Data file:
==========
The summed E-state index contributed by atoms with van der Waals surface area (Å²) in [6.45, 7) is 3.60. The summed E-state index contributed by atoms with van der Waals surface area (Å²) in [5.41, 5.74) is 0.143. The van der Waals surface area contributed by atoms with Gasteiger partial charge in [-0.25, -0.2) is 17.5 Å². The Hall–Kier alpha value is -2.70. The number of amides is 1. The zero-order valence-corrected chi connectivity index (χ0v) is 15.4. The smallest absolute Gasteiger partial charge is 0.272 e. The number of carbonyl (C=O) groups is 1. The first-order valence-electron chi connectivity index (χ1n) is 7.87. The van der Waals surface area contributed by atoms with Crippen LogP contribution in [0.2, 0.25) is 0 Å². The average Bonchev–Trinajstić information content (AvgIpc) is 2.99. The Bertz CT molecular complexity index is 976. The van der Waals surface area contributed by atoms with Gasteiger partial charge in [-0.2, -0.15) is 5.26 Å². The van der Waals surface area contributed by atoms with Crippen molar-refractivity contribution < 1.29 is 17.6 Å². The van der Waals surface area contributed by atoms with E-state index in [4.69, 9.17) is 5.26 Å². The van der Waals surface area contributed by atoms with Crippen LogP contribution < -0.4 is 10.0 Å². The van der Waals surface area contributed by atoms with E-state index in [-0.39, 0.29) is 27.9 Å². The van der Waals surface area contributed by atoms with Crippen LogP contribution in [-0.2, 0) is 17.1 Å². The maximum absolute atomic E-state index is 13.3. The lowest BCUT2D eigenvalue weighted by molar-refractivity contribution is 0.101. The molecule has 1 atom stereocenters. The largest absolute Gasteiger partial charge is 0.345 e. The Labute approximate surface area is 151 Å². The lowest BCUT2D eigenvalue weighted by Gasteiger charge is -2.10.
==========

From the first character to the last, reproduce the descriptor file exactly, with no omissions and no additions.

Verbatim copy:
The summed E-state index contributed by atoms with van der Waals surface area (Å²) in [6.45, 7) is 3.60. The summed E-state index contributed by atoms with van der Waals surface area (Å²) in [5.41, 5.74) is 0.143. The van der Waals surface area contributed by atoms with Gasteiger partial charge in [-0.25, -0.2) is 17.5 Å². The Hall–Kier alpha value is -2.70. The number of amides is 1. The zero-order valence-corrected chi connectivity index (χ0v) is 15.4. The smallest absolute Gasteiger partial charge is 0.272 e. The number of carbonyl (C=O) groups is 1. The first-order valence-electron chi connectivity index (χ1n) is 7.87. The van der Waals surface area contributed by atoms with Crippen LogP contribution in [0.2, 0.25) is 0 Å². The average Bonchev–Trinajstić information content (AvgIpc) is 2.99. The Bertz CT molecular complexity index is 976. The van der Waals surface area contributed by atoms with Gasteiger partial charge in [-0.2, -0.15) is 5.26 Å². The van der Waals surface area contributed by atoms with Crippen molar-refractivity contribution < 1.29 is 17.6 Å². The van der Waals surface area contributed by atoms with E-state index in [4.69, 9.17) is 5.26 Å². The van der Waals surface area contributed by atoms with Crippen LogP contribution < -0.4 is 10.0 Å². The van der Waals surface area contributed by atoms with E-state index in [-0.39, 0.29) is 27.9 Å². The van der Waals surface area contributed by atoms with Crippen LogP contribution in [-0.2, 0) is 17.1 Å². The maximum absolute atomic E-state index is 13.3. The lowest BCUT2D eigenvalue weighted by molar-refractivity contribution is 0.101. The molecule has 1 atom stereocenters. The largest absolute Gasteiger partial charge is 0.345 e. The Labute approximate surface area is 151 Å². The lowest BCUT2D eigenvalue weighted by Gasteiger charge is -2.10.